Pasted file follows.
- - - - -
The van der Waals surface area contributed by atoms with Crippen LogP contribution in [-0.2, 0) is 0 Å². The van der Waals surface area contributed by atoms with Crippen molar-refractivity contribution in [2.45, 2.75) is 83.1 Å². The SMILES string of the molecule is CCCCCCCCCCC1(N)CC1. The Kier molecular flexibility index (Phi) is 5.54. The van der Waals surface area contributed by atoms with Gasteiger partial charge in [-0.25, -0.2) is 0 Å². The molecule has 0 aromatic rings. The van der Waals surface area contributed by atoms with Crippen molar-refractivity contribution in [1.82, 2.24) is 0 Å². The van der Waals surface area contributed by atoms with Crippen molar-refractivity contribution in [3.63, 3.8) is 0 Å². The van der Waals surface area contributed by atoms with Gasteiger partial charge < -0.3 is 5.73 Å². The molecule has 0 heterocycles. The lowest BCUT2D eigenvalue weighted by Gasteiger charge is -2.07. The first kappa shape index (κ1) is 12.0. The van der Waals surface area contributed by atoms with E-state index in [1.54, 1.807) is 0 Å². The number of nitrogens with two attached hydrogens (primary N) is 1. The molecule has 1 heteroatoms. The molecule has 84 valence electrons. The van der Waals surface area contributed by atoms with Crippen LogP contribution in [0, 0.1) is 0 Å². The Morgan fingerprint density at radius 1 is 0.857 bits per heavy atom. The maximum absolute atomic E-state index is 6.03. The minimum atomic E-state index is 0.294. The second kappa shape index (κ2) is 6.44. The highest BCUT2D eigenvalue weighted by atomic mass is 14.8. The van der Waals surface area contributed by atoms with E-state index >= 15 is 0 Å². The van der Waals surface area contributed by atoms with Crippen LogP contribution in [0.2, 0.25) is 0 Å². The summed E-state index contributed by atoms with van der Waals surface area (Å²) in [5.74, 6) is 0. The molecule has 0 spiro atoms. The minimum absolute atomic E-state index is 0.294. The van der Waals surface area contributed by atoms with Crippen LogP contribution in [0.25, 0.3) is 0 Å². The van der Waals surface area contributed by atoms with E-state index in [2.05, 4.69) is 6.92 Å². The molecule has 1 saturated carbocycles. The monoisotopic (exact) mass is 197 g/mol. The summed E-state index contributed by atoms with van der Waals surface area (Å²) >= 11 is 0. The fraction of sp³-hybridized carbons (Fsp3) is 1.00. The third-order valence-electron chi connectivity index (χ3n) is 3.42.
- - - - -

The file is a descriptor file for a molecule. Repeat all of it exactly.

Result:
The van der Waals surface area contributed by atoms with Crippen LogP contribution in [-0.2, 0) is 0 Å². The van der Waals surface area contributed by atoms with Crippen molar-refractivity contribution in [2.45, 2.75) is 83.1 Å². The SMILES string of the molecule is CCCCCCCCCCC1(N)CC1. The Kier molecular flexibility index (Phi) is 5.54. The van der Waals surface area contributed by atoms with Gasteiger partial charge in [-0.25, -0.2) is 0 Å². The molecule has 0 aromatic rings. The van der Waals surface area contributed by atoms with Crippen molar-refractivity contribution in [1.82, 2.24) is 0 Å². The van der Waals surface area contributed by atoms with Crippen molar-refractivity contribution in [3.63, 3.8) is 0 Å². The van der Waals surface area contributed by atoms with Gasteiger partial charge < -0.3 is 5.73 Å². The molecule has 0 heterocycles. The lowest BCUT2D eigenvalue weighted by Gasteiger charge is -2.07. The first kappa shape index (κ1) is 12.0. The van der Waals surface area contributed by atoms with E-state index in [1.54, 1.807) is 0 Å². The number of nitrogens with two attached hydrogens (primary N) is 1. The molecule has 1 heteroatoms. The molecule has 84 valence electrons. The van der Waals surface area contributed by atoms with Crippen LogP contribution in [0, 0.1) is 0 Å². The Morgan fingerprint density at radius 1 is 0.857 bits per heavy atom. The maximum absolute atomic E-state index is 6.03. The minimum atomic E-state index is 0.294. The second kappa shape index (κ2) is 6.44. The highest BCUT2D eigenvalue weighted by atomic mass is 14.8. The van der Waals surface area contributed by atoms with E-state index >= 15 is 0 Å². The van der Waals surface area contributed by atoms with Crippen LogP contribution in [0.2, 0.25) is 0 Å². The summed E-state index contributed by atoms with van der Waals surface area (Å²) in [5.74, 6) is 0. The molecule has 0 spiro atoms. The minimum absolute atomic E-state index is 0.294. The van der Waals surface area contributed by atoms with Crippen LogP contribution in [0.25, 0.3) is 0 Å². The van der Waals surface area contributed by atoms with E-state index in [2.05, 4.69) is 6.92 Å². The molecule has 1 saturated carbocycles. The monoisotopic (exact) mass is 197 g/mol. The summed E-state index contributed by atoms with van der Waals surface area (Å²) >= 11 is 0. The fraction of sp³-hybridized carbons (Fsp3) is 1.00. The third-order valence-electron chi connectivity index (χ3n) is 3.42.